Tutoring is an incredibly valuable service offered for free by nearly every college in America. Students who go to drop-in tutoring experience a greater likelihood of graduation as well as a higher GPA. For students with autism, many schools have one-on-one tutoring available through disabilities services offices. Most STEM courses also offer additional study hours with professors and tutors available for each discipline. My college, for example, holds ETC (extending the class) sessions exclusively for courses with relatively high drop rates, and BioGRASP, a drop-in for all things biology, every day of the week.
4. Flash Cards? It Depends.
When asked about the usefulness of flash cards, the experts I interviewed had a wide range of reactions. My Fresno City College biology professor Rodney Olsen discourages flash cards in his cellular biology course because they often reflect a surface-level understanding of the content, which is highly conceptual. On the other hand, flashcards can help with rote memorization of those pesky amino acids.
In my experience, flash cards take way more time and effort than they are worth. Quizzing with a partner is so much faster and can lead to valuable conversation that expands beyond the specific topic. And, again, this more interactive study method helps to identify weak spots in your knowledge. Flash cards may be a great tool for some students and some classes. But, if you are more comfortable with other methods, I would focus on those rather than developing such a time-consuming and often limited study method for biology courses.
4. Skills Professors Can Use to Engage Students
I was not going to write about professors, but my interview with Dr. Gilbert inspired this section. He had a lot to say on the subject, as he has seen students in the UK, where he is from, and America, where he currently teaches. He has interacted with students through the lens of a peer, tutor, professor at a university, and now community college professor. Below are some of his tips. For more about how to speak to your professors about classroom dynamics and approaches, look here.
- Respect diversity. Diversity in terms of ethnicity, sex, culture, and dis/ability leads to unexpected growth for everyone involved.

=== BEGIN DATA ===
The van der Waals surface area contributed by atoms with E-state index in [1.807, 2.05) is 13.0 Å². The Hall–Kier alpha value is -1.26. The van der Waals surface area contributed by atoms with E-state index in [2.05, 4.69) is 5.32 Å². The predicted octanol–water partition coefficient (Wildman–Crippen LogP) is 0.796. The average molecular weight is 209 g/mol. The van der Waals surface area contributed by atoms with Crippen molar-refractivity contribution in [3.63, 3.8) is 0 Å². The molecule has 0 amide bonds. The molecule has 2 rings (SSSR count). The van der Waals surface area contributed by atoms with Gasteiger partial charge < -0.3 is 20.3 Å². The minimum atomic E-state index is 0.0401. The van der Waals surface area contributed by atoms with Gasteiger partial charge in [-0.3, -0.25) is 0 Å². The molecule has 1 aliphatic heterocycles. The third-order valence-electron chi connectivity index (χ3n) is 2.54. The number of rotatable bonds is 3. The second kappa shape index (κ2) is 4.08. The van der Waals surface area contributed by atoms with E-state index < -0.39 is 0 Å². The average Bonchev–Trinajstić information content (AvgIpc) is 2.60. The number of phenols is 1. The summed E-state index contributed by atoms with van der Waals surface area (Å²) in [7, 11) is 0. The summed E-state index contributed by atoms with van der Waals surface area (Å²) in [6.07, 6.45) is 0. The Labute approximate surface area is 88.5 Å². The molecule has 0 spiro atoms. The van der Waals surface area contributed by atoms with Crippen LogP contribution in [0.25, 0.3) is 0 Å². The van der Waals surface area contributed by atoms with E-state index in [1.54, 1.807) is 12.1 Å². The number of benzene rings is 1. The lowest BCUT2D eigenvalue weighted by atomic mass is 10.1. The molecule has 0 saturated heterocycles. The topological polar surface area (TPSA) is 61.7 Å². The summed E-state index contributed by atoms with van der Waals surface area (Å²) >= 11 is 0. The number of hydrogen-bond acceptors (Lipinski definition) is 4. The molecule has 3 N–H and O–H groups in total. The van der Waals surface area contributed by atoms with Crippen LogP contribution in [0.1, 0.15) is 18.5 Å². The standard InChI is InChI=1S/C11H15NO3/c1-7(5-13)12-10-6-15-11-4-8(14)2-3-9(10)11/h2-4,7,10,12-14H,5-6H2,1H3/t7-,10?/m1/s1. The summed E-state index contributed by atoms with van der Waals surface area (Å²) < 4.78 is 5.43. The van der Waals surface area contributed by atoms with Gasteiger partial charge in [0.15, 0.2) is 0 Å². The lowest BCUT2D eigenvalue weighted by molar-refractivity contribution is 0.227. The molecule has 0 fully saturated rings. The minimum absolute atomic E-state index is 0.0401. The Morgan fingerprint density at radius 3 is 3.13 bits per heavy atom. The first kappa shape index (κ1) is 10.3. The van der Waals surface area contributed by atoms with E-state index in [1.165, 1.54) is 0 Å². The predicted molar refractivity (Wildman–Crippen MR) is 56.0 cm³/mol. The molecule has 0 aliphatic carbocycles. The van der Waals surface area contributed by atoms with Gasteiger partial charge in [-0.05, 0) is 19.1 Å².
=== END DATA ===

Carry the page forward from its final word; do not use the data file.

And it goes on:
- Draw with your students. White board, projector, tablet, wherever. The best biology teachers are those who provide a model for learning. Students can feel overwhelmed trying to draw out those artist renditions of the electron transport chains. Seeing a simple and sometimes crude drawing can help students expand their own study toolbox.
- College-provided tutoring works? Prove it. Most colleges have a lot of programs to help STEM students study, yet they are hardly used by the students who need the help the most. Dr. Gilbert believes professors should do a more adequate job providing hard evidence that students who go to study sessions get better grades. He goes so far as to recommend a corequisite study unit, which is common in large universities but not in community colleges. Corequisite study units give students built-in time to meet with tutors and professors and complete difficult work with peers.
- Provide multiple outlets to communicate with students. Phone and office hours are nice, but sometimes it’s intimidating to see a professor one-on-one about your bad test score or family emergency. Email is a great alternative. Professor Olsen had virtual office hours last semester. Providing as many options as possible means students who otherwise might have stayed silent and not met their potential are more likely to contact their professor early on.
I hope these two posts inspire you as a student or professor to always look for new strategies and expand your toolbox for success. Please let us know in the comments if you have other awesome study skill suggestions for biology undergrads!